by Michael Korda ‧ RELEASE DATE: June 11, 1973
Michael Korda has been through the fern-lib consciousness-raising wringer -- a sensitive, intelligent, observant man obviously distressed and angered by the calumny, waste, and injustice of sexism. Via case histories, interviews with women, and personal experience he documents the methodology of sexual discrimination in the business world, in the home, in the language, in our social and cultural institutions. All of this is well and good; it is nice to have a man see it and say it. But it's nothing that Millett, Greer, Bengis, and Ms. every month haven't already told us: we know about the ""psychology, of serfdom"" and the ""shit-work"" syndrome, we know about who becomes the executive and who becomes the executive's secretary. Perhaps Korda felt it necessary to establish his credentials? Or perhaps to expiate some private guilt? It's redundant information nonetheless. He does however have a point worth making, one which Norman Mailer might entertain with profit. Men, Korda hypothecates, maintain male supremacist attitudes because they instinctively fear women sexually -- women ""expose men to the possibility of failure and humiliation at a basic, biological level. . . they have the terrible power to withhold love""; as a result, men end up hating women, viewing them as ""the enemy,"" a class of people to be kept down by all means from the wisecrack to economic bondage. Korda's analysis of this deeply rooted male dread and its ramifications is superficial, based almost entirely on intuitive reasoning; still, an arresting theory. And what of the future for male chauvinism? ""We do not as yet live in an Androgynous Zone"" but the ""possibilities for equality at work exist"" but then ""Short of some radical transformation of society, success simply cannot make a woman equal"" but on the other hand ""Changes can be made, are being made"" and finally ""Male chauvinism is dead when we want it to be. All we [men] need to do is to listen. . . . Accept reality, and you accept woman."" Korda, chief editor at Simon & Schuster and Glamour's movie critic, has tried very hard to make sense of a very difficult problem; that he has achieved a respectable failure does not mean that his efforts have no value.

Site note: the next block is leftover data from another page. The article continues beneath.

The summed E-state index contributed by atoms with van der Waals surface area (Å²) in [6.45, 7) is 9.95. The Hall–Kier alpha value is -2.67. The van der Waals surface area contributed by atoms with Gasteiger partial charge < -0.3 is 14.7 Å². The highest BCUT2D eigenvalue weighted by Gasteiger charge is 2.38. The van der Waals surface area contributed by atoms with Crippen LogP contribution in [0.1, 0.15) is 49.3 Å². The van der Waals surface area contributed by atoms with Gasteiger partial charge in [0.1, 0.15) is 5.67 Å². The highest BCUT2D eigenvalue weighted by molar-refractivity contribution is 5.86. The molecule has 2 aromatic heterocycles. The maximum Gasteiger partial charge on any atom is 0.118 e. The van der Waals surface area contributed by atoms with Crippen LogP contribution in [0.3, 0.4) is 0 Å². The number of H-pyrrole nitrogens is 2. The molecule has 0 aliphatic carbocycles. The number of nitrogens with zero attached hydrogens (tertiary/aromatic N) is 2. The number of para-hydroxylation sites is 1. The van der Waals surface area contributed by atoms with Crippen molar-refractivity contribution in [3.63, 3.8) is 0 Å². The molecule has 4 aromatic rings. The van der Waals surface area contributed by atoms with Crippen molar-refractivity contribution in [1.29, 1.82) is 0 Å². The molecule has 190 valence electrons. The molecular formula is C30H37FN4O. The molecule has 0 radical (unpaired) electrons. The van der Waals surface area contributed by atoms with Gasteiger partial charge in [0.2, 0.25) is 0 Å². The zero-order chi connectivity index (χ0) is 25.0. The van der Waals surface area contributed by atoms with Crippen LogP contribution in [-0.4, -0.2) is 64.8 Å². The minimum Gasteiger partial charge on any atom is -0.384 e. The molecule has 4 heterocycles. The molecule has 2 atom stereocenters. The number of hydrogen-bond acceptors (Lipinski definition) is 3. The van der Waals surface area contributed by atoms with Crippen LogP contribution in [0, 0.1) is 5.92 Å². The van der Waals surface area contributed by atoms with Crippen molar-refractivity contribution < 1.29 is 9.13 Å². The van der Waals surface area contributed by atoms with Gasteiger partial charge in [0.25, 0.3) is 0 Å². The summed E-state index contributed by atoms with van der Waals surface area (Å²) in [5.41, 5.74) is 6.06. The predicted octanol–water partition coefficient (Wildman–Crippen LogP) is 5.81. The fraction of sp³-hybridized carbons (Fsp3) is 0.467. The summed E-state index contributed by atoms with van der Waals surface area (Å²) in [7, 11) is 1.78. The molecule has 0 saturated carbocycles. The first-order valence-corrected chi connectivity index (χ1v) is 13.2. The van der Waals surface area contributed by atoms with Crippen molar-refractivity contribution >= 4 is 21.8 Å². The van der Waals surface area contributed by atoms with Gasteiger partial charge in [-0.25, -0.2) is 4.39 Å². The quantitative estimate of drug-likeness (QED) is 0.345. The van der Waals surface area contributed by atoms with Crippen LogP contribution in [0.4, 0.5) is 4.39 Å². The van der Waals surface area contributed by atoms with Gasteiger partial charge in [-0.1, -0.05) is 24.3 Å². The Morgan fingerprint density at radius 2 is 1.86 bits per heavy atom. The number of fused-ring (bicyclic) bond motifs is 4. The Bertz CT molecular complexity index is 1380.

Pub Date: June 11, 1973
Page Count: -
Publisher: Random House
Review Posted Online: N/A
Kirkus Reviews Issue: June 1, 1973
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